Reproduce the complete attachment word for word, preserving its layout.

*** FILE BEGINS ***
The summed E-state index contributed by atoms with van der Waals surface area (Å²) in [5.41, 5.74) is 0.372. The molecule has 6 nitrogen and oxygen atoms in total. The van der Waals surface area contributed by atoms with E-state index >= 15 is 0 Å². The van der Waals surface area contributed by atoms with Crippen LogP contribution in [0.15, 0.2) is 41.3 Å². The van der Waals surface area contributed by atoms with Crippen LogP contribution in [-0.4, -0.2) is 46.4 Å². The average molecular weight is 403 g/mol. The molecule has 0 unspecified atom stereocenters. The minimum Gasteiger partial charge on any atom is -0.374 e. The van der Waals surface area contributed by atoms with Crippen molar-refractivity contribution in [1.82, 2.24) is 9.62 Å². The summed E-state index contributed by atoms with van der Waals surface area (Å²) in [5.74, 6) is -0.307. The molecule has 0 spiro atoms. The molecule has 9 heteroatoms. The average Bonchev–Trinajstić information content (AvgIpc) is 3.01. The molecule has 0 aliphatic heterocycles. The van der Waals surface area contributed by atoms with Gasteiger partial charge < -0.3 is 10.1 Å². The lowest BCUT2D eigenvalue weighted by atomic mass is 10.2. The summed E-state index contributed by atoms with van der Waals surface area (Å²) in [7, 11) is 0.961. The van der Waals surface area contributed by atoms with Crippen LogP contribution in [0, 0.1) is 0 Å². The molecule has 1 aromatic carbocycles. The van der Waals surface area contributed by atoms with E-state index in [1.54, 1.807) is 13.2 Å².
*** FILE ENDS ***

The summed E-state index contributed by atoms with van der Waals surface area (Å²) in [5.41, 5.74) is 0.372. The molecule has 6 nitrogen and oxygen atoms in total. The van der Waals surface area contributed by atoms with E-state index >= 15 is 0 Å². The van der Waals surface area contributed by atoms with Crippen LogP contribution in [0.15, 0.2) is 41.3 Å². The van der Waals surface area contributed by atoms with Crippen LogP contribution in [-0.4, -0.2) is 46.4 Å². The average molecular weight is 403 g/mol. The molecule has 0 unspecified atom stereocenters. The minimum Gasteiger partial charge on any atom is -0.374 e. The van der Waals surface area contributed by atoms with Crippen molar-refractivity contribution in [1.82, 2.24) is 9.62 Å². The summed E-state index contributed by atoms with van der Waals surface area (Å²) in [5.74, 6) is -0.307. The molecule has 0 spiro atoms. The molecule has 9 heteroatoms. The average Bonchev–Trinajstić information content (AvgIpc) is 3.01. The molecule has 0 aliphatic heterocycles. The van der Waals surface area contributed by atoms with Gasteiger partial charge < -0.3 is 10.1 Å². The lowest BCUT2D eigenvalue weighted by atomic mass is 10.2. The summed E-state index contributed by atoms with van der Waals surface area (Å²) in [7, 11) is 0.961. The van der Waals surface area contributed by atoms with Crippen LogP contribution in [0, 0.1) is 0 Å². The molecule has 1 aromatic carbocycles. The van der Waals surface area contributed by atoms with E-state index in [1.54, 1.807) is 13.2 Å².